|Publication number||US7467197 B2|
|Application number||US 11/039,729|
|Publication date||Dec 16, 2008|
|Filing date||Jan 20, 2005|
|Priority date||Jan 20, 2005|
|Also published as||US20060161615, US20080307086, WO2006077195A1|
|Publication number||039729, 11039729, US 7467197 B2, US 7467197B2, US-B2-7467197, US7467197 B2, US7467197B2|
|Inventors||Patrick Joseph Brooks, Rhonda L. Childress, Michael John Spisak|
|Original Assignee||International Business Machines Corporation|
|Export Citation||BiBTeX, EndNote, RefMan|
|Patent Citations (12), Classifications (15), Legal Events (5)|
|External Links: USPTO, USPTO Assignment, Espacenet|
1. Technical Field
The present invention generally relates to the automation of computer systems management. More specifically it relates to providing the ability for an administrator to be notified of critical system events via a wireless handheld device and to initiate workflows in response to the events from the wireless device.
2. Description of Related Art
In computer systems management and operations, the current need for on-demand services requires a high degree of flexibility and responsiveness on the part of businesses. To support this environment, the complexity of computer systems has increased dramatically. Management systems are evolving quickly to support computer-assisted monitoring of systems and to initiate pre-determined workflows to provide solutions to needs in a real-time fashion. Management personnel can set up automated workflows and can have the system notify them when it determines that actions are needed to adapt to changing conditions. However, at the same time that these workflows are evolving, personnel are becoming more mobile. There is a great need to oversee these complex systems from a distance without breaching the security of the system.
An embodiment of the inventive method provides the ability for systems personnel to use a personal wireless device, such as a mobile phone, palm device, or blackberry device, to receive a system alert regarding a developing situation requiring action and to be notified of pre-selected workflows that can resolve the situation prompting the alert. The systems personnel are then able to select a workflow, provide needed parameters, and provide the human approval to execute the workflow. The application will package the information provided by the user into a form usable by the orchestration/provisioning server. The server will perform the requested workflow as if entered on a local console and will respond to the device with a workflow status.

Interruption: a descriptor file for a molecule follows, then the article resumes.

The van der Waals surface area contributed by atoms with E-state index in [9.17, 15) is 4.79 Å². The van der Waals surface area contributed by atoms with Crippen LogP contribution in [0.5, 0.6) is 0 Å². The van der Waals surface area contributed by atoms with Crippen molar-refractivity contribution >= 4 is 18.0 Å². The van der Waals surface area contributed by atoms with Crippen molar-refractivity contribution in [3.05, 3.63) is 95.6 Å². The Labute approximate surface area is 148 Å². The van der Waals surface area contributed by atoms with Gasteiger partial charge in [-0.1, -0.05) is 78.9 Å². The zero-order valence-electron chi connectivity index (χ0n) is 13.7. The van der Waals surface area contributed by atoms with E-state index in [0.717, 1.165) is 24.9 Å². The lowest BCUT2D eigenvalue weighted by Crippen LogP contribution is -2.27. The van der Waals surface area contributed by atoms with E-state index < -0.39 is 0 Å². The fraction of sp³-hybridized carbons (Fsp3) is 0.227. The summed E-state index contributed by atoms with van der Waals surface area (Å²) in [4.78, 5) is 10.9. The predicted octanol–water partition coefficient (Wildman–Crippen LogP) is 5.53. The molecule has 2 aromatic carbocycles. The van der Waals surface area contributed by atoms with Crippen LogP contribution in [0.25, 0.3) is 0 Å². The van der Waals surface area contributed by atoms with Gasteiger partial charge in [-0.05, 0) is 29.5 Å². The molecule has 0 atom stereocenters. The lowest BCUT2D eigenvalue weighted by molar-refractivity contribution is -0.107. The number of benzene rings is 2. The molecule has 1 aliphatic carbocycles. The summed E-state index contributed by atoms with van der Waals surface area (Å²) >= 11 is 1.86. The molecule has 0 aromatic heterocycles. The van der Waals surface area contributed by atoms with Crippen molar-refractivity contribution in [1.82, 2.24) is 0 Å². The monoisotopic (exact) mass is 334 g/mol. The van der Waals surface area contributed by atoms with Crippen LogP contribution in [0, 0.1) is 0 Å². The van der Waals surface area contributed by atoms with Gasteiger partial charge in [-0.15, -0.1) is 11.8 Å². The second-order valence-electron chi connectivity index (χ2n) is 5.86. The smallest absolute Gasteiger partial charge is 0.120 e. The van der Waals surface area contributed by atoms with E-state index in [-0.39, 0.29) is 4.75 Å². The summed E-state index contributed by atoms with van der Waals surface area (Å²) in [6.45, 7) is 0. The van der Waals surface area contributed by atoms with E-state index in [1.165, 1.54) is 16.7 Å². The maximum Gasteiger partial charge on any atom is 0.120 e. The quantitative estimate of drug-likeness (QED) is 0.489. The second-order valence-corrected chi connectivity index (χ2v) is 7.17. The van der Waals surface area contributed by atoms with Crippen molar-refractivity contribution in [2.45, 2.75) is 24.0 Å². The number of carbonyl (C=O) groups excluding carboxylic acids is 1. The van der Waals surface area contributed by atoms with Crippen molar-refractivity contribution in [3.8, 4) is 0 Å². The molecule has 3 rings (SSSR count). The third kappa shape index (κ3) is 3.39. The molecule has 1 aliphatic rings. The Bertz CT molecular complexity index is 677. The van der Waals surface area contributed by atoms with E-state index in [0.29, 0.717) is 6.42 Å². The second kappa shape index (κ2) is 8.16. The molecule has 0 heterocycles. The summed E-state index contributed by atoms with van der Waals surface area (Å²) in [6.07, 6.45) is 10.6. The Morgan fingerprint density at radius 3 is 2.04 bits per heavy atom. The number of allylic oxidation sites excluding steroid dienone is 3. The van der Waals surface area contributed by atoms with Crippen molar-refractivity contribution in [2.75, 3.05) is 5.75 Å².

The novel features believed characteristic of the invention are set forth in the appended claims. The invention itself, however, as well as a preferred mode of use, further objectives and advantages thereof, will best be understood by reference to the following detailed description of an illustrative embodiment when read in conjunction with the accompanying drawings, wherein:
With reference to
Peripheral component interconnect (PCI) bus bridge 214 connected to I/O bus 212 provides an interface to PCI local bus 216. A number of modems may be connected to PCI local bus 216. Typical PCI bus implementations will support four PCI expansion slots or add-in connectors. Communications links to clients 108-112 in
Additional PCI bus bridges 222 and 224 provide interfaces for additional PCI local buses 226 and 228, from which additional modems or network adapters may be supported. In this manner, data processing system 200 allows connections to multiple network computers. A memory-mapped graphics adapter 230 and hard disk 232 may also be connected to I/O bus 212 as depicted, either directly or indirectly.